(Cue to Paul Kinsey's aborted Jackie or Marilyn? campaign, featuring sexful shots of Lloyd Carr and Les Miles.)
Hockey is a little different from other sports, in that the games free flowing nature means there aren't as many opportunities to second-guess a coach as you'd have in a football or baseball game. There is who will start in goal, some line-matching if the team is at home, maybe when to use a timeout if it's late in the game, and some overall strategy and tactics, which largely go unnoticed by the general public. Compare that to football where coaches are the ones making every decision on what play to run, deciding whether to go for it on fourth down or kick it, managing the clock and timeouts, etc., or baseball where the manager not only controls the lineup, but can control everything down to what pitch a pitcher throws, when to steal a base, when to bunt, where his fielder's stand, etc.. Even basketball coaches have a little more control by controlling substitutions and managing their 40 timeouts per game.
So it's interesting to me that last week, two coaches faced a very similar in-game decision and each went in a different direction.
Let’s set the stage during the third period of Saturday’s game between Boston College and Notre Dame in South Bend. The Irish led 2-1, and were short-handed with about 13 minutes to play. BC’s only goal of the game came on the power play in the first period. Notre Dame’s Riley Sheahan stole the puck during the penalty kill and was hooked down by BC’s Tommy Cross, with 1:45 remaining in the original BC power play. The referees awarded a penalty shot to Sheahan, but Notre Dame’s coaching staff took advantage of a rules stipulation and turned down the potential penalty-shot opportunity in favor of having Cross serve the two-minute minor. That allowed the Irish to play even-strength, 4-on-4 hockey for the next 1:45 against the talented Eagles, and wiped out their power-play chance. Notre Dame held on for the 2-1 victory.
This week’s stick salute goes to the Notre Dame coaching staff, not just for being aware of that rule book opportunity and interpretation, but having the guts and savvy to make that call in that situation. Coaches can make game plans, in-game adjustments, and prepare teams every week to compete, but in-game results are primarily dictated by players. Notre Dame’s coaches gave their players the best opportunity to win in the last 13 minutes of Saturday’s game, and they defeated the nation’s top-ranked team.
A very similar situation happened on Friday night in the game between Minnesota State and Colorado College. With Minnesota State leading 4-3 early in the third period, Minnesota State was shorthanded when Maverick Joe Schiller was tripped by CC's Mike Boivin on a breakaway and awarded a penalty shot. The Mavericks opted to take the penalty shot, and Schiller was stopped by Joe Howe. Colorado College tied the game about five minutes later, but MSU managed to get the lead back and win 5-4.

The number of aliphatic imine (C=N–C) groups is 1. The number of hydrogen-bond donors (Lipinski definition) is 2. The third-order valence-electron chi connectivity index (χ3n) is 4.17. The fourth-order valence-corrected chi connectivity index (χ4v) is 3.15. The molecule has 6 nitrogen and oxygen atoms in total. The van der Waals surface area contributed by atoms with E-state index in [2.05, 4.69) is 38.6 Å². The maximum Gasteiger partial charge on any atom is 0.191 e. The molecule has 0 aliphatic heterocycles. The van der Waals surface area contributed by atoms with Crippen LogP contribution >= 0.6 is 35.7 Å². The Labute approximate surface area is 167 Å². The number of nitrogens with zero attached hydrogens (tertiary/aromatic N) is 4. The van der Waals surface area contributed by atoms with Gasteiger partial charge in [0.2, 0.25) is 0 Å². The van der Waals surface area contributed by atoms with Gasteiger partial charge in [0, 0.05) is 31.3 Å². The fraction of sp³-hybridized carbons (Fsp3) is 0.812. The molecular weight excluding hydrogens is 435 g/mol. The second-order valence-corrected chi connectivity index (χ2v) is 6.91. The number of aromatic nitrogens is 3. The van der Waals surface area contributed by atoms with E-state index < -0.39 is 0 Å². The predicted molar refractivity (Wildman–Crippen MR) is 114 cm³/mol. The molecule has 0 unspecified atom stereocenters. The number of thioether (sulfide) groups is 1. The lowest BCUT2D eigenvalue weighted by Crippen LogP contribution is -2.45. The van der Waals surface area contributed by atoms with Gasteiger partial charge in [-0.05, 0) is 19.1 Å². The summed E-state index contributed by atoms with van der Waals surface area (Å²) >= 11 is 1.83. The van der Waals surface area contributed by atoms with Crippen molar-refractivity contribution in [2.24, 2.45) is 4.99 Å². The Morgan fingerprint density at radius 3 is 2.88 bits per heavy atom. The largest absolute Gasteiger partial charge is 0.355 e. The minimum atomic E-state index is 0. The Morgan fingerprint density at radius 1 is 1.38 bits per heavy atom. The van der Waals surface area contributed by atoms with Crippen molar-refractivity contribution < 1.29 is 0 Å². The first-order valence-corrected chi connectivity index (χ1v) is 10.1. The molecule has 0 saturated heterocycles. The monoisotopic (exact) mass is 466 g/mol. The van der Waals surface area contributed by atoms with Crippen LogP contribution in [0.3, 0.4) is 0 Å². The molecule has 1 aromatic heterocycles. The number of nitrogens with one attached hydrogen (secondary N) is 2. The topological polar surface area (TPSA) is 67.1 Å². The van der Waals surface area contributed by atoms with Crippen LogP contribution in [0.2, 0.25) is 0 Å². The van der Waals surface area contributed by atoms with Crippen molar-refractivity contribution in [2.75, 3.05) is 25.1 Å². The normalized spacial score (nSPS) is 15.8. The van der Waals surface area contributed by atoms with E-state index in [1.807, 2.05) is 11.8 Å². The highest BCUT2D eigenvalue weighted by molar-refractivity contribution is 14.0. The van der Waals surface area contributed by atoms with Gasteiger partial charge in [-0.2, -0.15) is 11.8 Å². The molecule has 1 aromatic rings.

So which is the better decision? INCH certainly seemed to be in favor of taking the penalty, though I'm not sure I necessarily agree. This is like the equivalent of a football team, up by seven points late in the fourth quarter, deciding to go for it on fourth and short or punt the ball from their opponent's 40 yard line.Taking the penalty makes it slightly easier to defend the rest of the game, but a penalty shot gives the opportunity to take a commanding two-goal late in the third period, which most teams aren't likely to give up.
The two decisions, it should be noted, were also slightly different in that Notre Dame was choosing to basically negate a Boston College power play, while Minnesota State only had 11 seconds left to kill, so they were essentially choosing the penalty shot over their own power play.
Ultimately, I think it's almost always a better idea to take the penalty shot. I can't find any data for college hockey, especially now that the CCHA uses the shootout, but the general rule for pro hockey is that penalty shots have about a 30% success rate. It's pretty rare for a special teams situation to have a better than 30% success rate. Boston College's own power play is only succeeding at a 15% clip to start the season, while Notre Dame has a 93.1% PK percentage. Even if the chances of Sheahan scoring are way less than average at like 15-20%, it's still a more likely outcome than Sheahan missing and Boston College scoring with the rest of their power play.
The same holds true for Minnesota State's power play, which was 2-for-4 at that point in the game, but a terrible 9.5% heading into the game. Even CC's PK percentage, which was below 80% at the time, wouldn't have been enough to sway me. Taking the penalty there would have had the added benefit of essentially shortening the game by two minutes, assuming MSU didn't give up a shorthanded goal, but I'm not sure if there's ever a time taking two minutes off the clock is worth it. If it's too close to the end of the game, a two-goal lead is close to insurmountable. If it's too far from the end of the game, the two minutes doesn't mean as much. I'm not quite sure where the tipping point is there. Plus, add in that Minnesota State would have scored twice in about a minute and a half stretch at home, and the resulting momentum, and that's too much of a kill strike to pass up.
So there you go. Maybe I'm wearing my Les Miles hat today, but I think it's almost always better to take the penalty shot. Of course, the irony is that if anyone would have been better off taking the two-minute penalty, it probably would have been Minnesota State, and not Notre Dame.